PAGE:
Quote:
But, as I don't know if the game will run at full frame yet, it could be possible to meet the need to change all anims delays/speed. As when the game drops from 50Hz to 25hz, it could look so slow if you don't adapt these parameters.
It's a fixed-screen game, without any scrolling? And you are coding in assembler? You really should be able to keep 50Hz, if you don't make very stupid mistakes.


Quote:
hero/map collision detection for the projectiles. Added an 'explosion' animation when a projectile meets a wall or tile with collision attribute=1.
BTW, how did you encode the tile attributes? In an additional table, referenced indirectly by the tile-code? Or included in the tile code?

You wrote in the previous posting that you don't have more than 64 different tiles in a map, so there would be 2 bits left in a byte. Using the MSB for the most important attribute would allow you fast checks with the N-flag.


Quote:
Need to scan the projectiles table at every loop when adding or removing a projectile type from it, as a projectile could disappear before a previous one (You're an alien if you did understand).
Indeed, I didn't understand.

But as soon as you have a certain amount of objects to handle, a list may be better than a table.


Quote:
- Until now I didn't need backbuffer -remember the hero and projectiles are hardware sprites-. Added backbuffer swap routine.
Does every BOB get its own backbuffer, or do you have a pool of buffers which you assign to active BOBs?

Other solutions would be triple buffering, with the third bitmap dedicated for restoring the background. Or using a bitmap with a set bit for every dirty tile on the screen (I used this method in my latest project - works best with lots of foreground tiles and BOBs).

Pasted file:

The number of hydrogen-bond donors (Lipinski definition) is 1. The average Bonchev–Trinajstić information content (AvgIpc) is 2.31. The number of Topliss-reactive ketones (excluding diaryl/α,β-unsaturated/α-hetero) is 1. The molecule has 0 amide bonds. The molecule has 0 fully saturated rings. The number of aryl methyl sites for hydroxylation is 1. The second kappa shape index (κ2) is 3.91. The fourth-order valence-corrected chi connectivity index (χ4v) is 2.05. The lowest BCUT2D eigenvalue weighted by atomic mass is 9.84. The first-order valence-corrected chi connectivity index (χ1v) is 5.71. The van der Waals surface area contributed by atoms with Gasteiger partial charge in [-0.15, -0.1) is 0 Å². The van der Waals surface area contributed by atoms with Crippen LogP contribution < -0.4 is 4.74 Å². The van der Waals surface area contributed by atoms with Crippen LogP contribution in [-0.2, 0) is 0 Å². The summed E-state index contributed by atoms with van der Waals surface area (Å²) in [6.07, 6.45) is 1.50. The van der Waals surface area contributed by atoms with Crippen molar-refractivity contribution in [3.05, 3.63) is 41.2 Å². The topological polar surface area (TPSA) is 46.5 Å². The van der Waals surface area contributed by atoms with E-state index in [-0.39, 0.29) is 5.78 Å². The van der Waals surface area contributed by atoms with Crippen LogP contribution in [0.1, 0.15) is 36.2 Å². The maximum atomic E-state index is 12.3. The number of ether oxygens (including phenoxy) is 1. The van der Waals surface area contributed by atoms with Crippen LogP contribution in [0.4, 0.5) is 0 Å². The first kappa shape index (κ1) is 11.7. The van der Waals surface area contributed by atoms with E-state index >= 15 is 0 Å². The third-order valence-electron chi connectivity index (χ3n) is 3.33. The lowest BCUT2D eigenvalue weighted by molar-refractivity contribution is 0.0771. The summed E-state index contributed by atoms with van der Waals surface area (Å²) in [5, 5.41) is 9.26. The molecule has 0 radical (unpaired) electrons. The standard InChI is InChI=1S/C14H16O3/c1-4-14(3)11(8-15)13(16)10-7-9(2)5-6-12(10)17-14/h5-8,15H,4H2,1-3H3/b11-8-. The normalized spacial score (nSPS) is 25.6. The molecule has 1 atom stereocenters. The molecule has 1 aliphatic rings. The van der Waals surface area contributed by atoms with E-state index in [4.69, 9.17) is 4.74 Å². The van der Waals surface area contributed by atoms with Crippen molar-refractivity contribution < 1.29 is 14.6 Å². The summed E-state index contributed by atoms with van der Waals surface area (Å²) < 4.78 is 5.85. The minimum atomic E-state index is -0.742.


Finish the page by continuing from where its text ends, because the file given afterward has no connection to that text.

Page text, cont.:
Quote:
So far, the whole object code is 190Kb. 140 Kb fast ram, and 50Kb Chip ram.
140K for code and data is a lot. Uninitialized data (BSS) not included?
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Old 11 August 2018, 09:15   #10
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Hi Phx,

Concerning tile attribute, I used this method -probably used thousand times before- : Let's say we have #n tiles per map. The mapeditor generates a map binary and also creates a #n bytes table length for each map -of course you decide during map design the attribute type of each tile-. This #n bytes table contains the tiles attributes, index #0 get tile attribute for tile #0, index #1 -> tile attribute for tile #1 etc...
During ingame, depending of the sprite coordinates we get the tile code under him. This returned code is used as an index to the #n bytes table, so we finally grab the tile attribute.